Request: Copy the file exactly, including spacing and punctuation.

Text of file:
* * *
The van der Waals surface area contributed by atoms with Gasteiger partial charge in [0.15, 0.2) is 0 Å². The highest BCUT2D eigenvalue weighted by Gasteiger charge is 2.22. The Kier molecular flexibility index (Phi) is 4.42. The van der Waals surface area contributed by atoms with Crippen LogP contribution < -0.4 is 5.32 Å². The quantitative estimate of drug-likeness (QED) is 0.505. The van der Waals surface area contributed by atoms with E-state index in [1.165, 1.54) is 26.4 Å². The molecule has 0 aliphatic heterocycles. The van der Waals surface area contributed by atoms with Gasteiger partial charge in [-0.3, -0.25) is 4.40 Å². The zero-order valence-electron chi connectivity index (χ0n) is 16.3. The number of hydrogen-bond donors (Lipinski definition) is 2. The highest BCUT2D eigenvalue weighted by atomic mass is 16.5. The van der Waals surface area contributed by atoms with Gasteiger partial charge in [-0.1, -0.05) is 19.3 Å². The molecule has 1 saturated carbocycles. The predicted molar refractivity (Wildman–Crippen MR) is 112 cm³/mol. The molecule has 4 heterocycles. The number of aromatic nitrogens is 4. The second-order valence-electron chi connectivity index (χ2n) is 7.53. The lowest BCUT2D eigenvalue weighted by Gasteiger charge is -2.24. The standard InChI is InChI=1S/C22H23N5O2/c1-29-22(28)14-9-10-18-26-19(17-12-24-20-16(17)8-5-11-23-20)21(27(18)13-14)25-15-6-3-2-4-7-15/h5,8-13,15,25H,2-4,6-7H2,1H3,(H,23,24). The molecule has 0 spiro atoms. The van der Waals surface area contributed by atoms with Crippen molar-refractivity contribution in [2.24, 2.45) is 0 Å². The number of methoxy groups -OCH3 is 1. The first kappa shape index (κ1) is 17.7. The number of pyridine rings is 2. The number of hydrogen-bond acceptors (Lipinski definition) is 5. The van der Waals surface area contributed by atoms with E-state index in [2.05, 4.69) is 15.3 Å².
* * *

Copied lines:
The van der Waals surface area contributed by atoms with Gasteiger partial charge in [0.15, 0.2) is 0 Å². The highest BCUT2D eigenvalue weighted by Gasteiger charge is 2.22. The Kier molecular flexibility index (Phi) is 4.42. The van der Waals surface area contributed by atoms with Crippen LogP contribution < -0.4 is 5.32 Å². The quantitative estimate of drug-likeness (QED) is 0.505. The van der Waals surface area contributed by atoms with E-state index in [1.165, 1.54) is 26.4 Å². The molecule has 0 aliphatic heterocycles. The van der Waals surface area contributed by atoms with Gasteiger partial charge in [-0.3, -0.25) is 4.40 Å². The zero-order valence-electron chi connectivity index (χ0n) is 16.3. The number of hydrogen-bond donors (Lipinski definition) is 2. The highest BCUT2D eigenvalue weighted by atomic mass is 16.5. The van der Waals surface area contributed by atoms with Gasteiger partial charge in [-0.1, -0.05) is 19.3 Å². The molecule has 1 saturated carbocycles. The predicted molar refractivity (Wildman–Crippen MR) is 112 cm³/mol. The molecule has 4 heterocycles. The number of aromatic nitrogens is 4. The second-order valence-electron chi connectivity index (χ2n) is 7.53. The lowest BCUT2D eigenvalue weighted by Gasteiger charge is -2.24. The standard InChI is InChI=1S/C22H23N5O2/c1-29-22(28)14-9-10-18-26-19(17-12-24-20-16(17)8-5-11-23-20)21(27(18)13-14)25-15-6-3-2-4-7-15/h5,8-13,15,25H,2-4,6-7H2,1H3,(H,23,24). The molecule has 0 spiro atoms. The van der Waals surface area contributed by atoms with Crippen molar-refractivity contribution in [2.24, 2.45) is 0 Å². The number of methoxy groups -OCH3 is 1. The first kappa shape index (κ1) is 17.7. The number of pyridine rings is 2. The number of hydrogen-bond acceptors (Lipinski definition) is 5. The van der Waals surface area contributed by atoms with E-state index in [2.05, 4.69) is 15.3 Å².